By Lisa Maguire
It happens every year. The parking lot is full. The treadmills are all in use. The group fitness classes see record numbers. Gyms everywhere are delighted to have a sea of energized, eager, and determined members who are committed to keeping their New Year’s Resolution. And much to our delight, some are very, very successful!
But just as the full tide comes in, it also goes back out. By March, the parking lot is no longer full, there are always open treadmills, and group fitness classes are no longer packed. But most distressing is that there are so many people who didn’t reach their goals and gave up.
Worried this might be you? We’re here to help! HAC believes in enhancing people’s lives – really and truly. We want you to be successful, and most importantly, we want you to be the healthiest version of you that you possibly can. So how can you commit to your fitness goals this year?
First, let’s look at creating good habits. A habit is something that we do almost without thinking. Every day we brush our teeth, put our shoes on, eat, and go to bed. So we need to transition our new year’s resolution behavior into automatic behavior. But how do we do that?
Set a goal.
HAC likes to use the SMART method of goal setting. Goals must be Specific, Measurable, Attainable, Realistic, and Timely.
Let’s say you want to lose some weight. We can make it specific by answering a few questions: How much weight? How are you going to achieve this goal? Why do you want to lose weight?
Specific Goal: I’m going to work out at HAC to lose 15 pounds so I’m comfortable in beachwear next summer.
This can get even more specific by setting days and times that you’re going to work out.
Now let’s add measurable into the equation. This helps add some accountability by giving you a concrete method to track your progress. You do have the goal amount – 15 pounds. Since results will take time, it’s good to have a plan to check in on things. Maybe you’ll weigh in once a week. You can also add things like before photos or body circumference measurements.
Specific & Measurable Goal: I’m going to work out at HAC to lose 15 pounds so I’m comfortable in beachwear next summer, and I’ll measure my progress by taking a before photo and my waist circumference, and weigh in every Wednesday morning on the scale.
Now we’re going to go a little out of order. Let’s set a timeframe. If the goal is over the course of too much time, it may not be challenging enough to motivate you, and if it’s over too short a period of time, it won’t be realistic or attainable. It’s January, and you’re looking to lose 15 pounds by summer. On average, most people can expect to lose 1-2 pounds per week depending on how aggressive they want their diet and exercise regimen to be. So 15 weeks would put you into April. You have to remove 3500 calories a week in order to see a 1 pound weight loss. Removing 3500 calories solely through two nights of exercise a week is not realistic. So from this point, you would need to go back and modify your original, specific goal to include the revelations here. By the end, you might find yourself at:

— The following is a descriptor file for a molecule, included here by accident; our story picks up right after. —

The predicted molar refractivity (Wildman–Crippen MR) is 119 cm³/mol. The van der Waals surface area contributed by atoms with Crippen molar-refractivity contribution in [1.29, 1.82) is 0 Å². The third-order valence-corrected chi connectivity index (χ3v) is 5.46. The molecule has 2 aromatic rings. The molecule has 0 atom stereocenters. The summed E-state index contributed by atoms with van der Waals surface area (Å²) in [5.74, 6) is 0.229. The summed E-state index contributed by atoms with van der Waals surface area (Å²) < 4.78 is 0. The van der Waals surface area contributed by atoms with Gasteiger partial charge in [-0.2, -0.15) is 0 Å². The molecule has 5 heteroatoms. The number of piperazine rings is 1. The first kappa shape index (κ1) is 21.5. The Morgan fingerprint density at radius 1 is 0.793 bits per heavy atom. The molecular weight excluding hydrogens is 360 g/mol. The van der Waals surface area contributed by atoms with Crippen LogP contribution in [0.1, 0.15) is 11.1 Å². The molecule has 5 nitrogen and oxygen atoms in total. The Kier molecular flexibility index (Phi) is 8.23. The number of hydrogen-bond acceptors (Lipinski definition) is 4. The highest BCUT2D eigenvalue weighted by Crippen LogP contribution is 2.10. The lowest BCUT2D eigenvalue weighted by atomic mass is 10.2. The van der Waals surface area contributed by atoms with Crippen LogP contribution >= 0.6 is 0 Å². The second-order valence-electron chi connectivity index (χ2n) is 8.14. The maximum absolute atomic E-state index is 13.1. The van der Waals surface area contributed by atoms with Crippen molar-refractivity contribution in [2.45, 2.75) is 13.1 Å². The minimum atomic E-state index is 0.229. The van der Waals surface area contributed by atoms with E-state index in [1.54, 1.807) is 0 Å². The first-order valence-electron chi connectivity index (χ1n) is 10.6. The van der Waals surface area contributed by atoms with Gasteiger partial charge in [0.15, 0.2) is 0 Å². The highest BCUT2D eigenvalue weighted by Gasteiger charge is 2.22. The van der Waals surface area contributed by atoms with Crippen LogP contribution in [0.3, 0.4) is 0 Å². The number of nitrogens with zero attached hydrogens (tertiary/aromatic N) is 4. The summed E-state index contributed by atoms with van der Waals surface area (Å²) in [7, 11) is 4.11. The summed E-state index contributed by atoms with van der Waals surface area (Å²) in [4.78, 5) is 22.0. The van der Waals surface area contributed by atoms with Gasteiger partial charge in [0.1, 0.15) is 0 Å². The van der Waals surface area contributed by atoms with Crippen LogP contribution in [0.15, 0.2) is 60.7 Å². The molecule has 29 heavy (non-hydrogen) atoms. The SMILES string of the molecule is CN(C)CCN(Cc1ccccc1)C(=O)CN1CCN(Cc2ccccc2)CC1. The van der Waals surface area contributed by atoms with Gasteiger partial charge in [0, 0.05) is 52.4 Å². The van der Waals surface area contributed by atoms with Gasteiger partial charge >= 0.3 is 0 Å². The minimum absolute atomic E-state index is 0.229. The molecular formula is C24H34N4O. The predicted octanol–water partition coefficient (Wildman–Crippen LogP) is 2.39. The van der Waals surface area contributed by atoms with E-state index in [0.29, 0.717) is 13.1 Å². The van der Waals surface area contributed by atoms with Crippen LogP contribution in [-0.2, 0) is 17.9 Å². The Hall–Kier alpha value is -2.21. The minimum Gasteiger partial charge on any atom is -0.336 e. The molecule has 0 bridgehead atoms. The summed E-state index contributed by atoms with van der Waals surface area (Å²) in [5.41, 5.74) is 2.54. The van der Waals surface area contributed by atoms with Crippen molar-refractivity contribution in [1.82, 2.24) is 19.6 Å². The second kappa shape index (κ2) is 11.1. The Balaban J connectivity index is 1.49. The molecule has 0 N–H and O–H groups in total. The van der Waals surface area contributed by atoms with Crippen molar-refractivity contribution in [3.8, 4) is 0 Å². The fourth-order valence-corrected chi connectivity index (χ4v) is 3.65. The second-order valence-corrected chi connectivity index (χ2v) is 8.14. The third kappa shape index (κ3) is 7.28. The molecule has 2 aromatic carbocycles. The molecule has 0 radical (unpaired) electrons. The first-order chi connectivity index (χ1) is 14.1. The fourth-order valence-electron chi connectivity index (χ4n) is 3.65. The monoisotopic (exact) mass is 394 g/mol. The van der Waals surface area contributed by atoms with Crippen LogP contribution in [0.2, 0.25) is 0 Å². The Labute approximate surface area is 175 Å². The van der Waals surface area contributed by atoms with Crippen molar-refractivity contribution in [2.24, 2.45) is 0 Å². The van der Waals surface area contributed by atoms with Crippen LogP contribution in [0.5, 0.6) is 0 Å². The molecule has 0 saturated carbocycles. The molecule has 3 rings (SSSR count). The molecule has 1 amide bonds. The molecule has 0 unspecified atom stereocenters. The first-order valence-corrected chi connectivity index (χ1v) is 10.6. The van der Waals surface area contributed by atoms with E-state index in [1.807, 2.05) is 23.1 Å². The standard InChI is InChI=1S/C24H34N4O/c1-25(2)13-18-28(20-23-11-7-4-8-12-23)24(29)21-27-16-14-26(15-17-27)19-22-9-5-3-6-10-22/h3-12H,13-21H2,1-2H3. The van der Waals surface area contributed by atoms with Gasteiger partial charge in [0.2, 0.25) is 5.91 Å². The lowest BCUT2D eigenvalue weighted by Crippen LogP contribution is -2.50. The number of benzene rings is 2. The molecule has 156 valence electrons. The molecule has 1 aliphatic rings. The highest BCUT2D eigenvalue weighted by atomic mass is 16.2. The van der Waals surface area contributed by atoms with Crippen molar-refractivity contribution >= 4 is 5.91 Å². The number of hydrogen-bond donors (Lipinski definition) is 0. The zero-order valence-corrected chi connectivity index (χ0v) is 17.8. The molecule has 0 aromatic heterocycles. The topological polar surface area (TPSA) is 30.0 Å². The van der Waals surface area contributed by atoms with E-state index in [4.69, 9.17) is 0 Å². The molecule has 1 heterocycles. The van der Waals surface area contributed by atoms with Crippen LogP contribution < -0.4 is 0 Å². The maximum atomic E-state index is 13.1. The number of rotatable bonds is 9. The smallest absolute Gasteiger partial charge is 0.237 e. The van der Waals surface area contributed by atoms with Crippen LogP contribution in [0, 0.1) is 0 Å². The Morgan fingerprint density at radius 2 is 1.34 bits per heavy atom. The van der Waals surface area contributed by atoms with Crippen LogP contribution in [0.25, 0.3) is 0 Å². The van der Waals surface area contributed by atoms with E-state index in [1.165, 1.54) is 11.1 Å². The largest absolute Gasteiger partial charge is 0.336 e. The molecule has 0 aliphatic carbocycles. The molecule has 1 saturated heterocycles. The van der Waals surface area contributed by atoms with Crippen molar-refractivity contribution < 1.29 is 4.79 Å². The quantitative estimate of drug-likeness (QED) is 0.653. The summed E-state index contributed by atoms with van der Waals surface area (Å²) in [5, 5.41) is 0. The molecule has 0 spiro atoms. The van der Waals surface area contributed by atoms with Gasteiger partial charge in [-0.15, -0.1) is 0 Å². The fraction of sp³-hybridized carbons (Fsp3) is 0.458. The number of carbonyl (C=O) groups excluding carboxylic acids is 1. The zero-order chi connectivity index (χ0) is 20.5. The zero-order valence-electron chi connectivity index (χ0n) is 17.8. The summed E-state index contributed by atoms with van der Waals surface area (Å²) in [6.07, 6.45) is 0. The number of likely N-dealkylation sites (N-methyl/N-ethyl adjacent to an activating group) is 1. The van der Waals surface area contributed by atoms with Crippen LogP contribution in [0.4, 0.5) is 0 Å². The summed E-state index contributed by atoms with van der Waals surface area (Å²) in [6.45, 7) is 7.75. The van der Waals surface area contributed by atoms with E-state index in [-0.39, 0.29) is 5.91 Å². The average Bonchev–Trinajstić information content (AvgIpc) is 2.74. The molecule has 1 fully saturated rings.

SMART Goal: “I’m going to work out on Tuesdays, Thursdays, and Saturdays, and I’m going to start packing my lunch instead of buying takeout, to lose 15 pounds by the end of 15 weeks. I will track my progress by taking a before picture, measuring my waist circumference, and weighing in weekly on Wednesday mornings.”
Find a trigger.
So now you have a goal – a SMART goal. But you still haven’t made it a habit. One of the easiest ways to create new habits is to link them to existing ones. It’s not exactly easy to throw in a 60-minute workout between brushing your teeth and putting on your shoes, but maybe on Tuesdays and Thursdays, your spouse doesn’t get home until 6:30 pm because they take little Johnny to soccer practice, so if you get off at five, and drive to HAC, you’ve got 90 minutes before any familial obligations. Let’s say you always do your grocery shopping on Saturdays. Perhaps you can link your Saturday workout to before or after you shop.
This scenario may not work perfectly for you, but if you can find little breaks in your schedule where you can remove a couple of the obstacles in your way, creating the new habit becomes that much easier.
Tip: If you have trouble holding yourself accountable or finding the motivation, trying a class, finding a workout buddy, or using a personal trainer are great ways to get started. We know hopping into that first class where it seems that everyone knows the choreography but you can be intimidating – fear not! They were all in your shoes once. Plus, classes are an easy way to make new friends at HAC!
Choose a reward.
And make it a good one! If you want to feel more comfortable in your beachwear next summer, try picking a reward like a couple of extra beach days or a new swimsuit or other summer clothing that you wouldn’t ordinarily buy. Remember to make these specific too – “On May 5th, I’m going to go shopping for myself, because all of my old beach clothes won’t fit!”